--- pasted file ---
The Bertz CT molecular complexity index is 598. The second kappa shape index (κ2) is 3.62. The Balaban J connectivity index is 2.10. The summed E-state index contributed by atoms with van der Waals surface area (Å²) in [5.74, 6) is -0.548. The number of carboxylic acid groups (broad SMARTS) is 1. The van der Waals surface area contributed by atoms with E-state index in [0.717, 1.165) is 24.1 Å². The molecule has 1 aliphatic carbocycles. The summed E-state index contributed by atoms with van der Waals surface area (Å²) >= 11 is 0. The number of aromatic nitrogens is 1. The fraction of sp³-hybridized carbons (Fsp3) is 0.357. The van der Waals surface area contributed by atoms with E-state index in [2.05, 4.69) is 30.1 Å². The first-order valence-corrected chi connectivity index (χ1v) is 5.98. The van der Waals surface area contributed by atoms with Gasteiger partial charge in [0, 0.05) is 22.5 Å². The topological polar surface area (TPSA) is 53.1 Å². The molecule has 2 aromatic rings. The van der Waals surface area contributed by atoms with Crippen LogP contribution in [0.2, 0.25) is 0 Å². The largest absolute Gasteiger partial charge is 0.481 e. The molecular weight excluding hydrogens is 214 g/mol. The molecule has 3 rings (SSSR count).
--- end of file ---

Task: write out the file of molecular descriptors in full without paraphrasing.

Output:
The Bertz CT molecular complexity index is 598. The second kappa shape index (κ2) is 3.62. The Balaban J connectivity index is 2.10. The summed E-state index contributed by atoms with van der Waals surface area (Å²) in [5.74, 6) is -0.548. The number of carboxylic acid groups (broad SMARTS) is 1. The van der Waals surface area contributed by atoms with E-state index in [0.717, 1.165) is 24.1 Å². The molecule has 1 aliphatic carbocycles. The summed E-state index contributed by atoms with van der Waals surface area (Å²) >= 11 is 0. The number of aromatic nitrogens is 1. The fraction of sp³-hybridized carbons (Fsp3) is 0.357. The van der Waals surface area contributed by atoms with E-state index in [2.05, 4.69) is 30.1 Å². The first-order valence-corrected chi connectivity index (χ1v) is 5.98. The van der Waals surface area contributed by atoms with Gasteiger partial charge in [0, 0.05) is 22.5 Å². The topological polar surface area (TPSA) is 53.1 Å². The molecule has 2 aromatic rings. The van der Waals surface area contributed by atoms with Crippen LogP contribution in [0.2, 0.25) is 0 Å². The largest absolute Gasteiger partial charge is 0.481 e. The molecular weight excluding hydrogens is 214 g/mol. The molecule has 3 rings (SSSR count).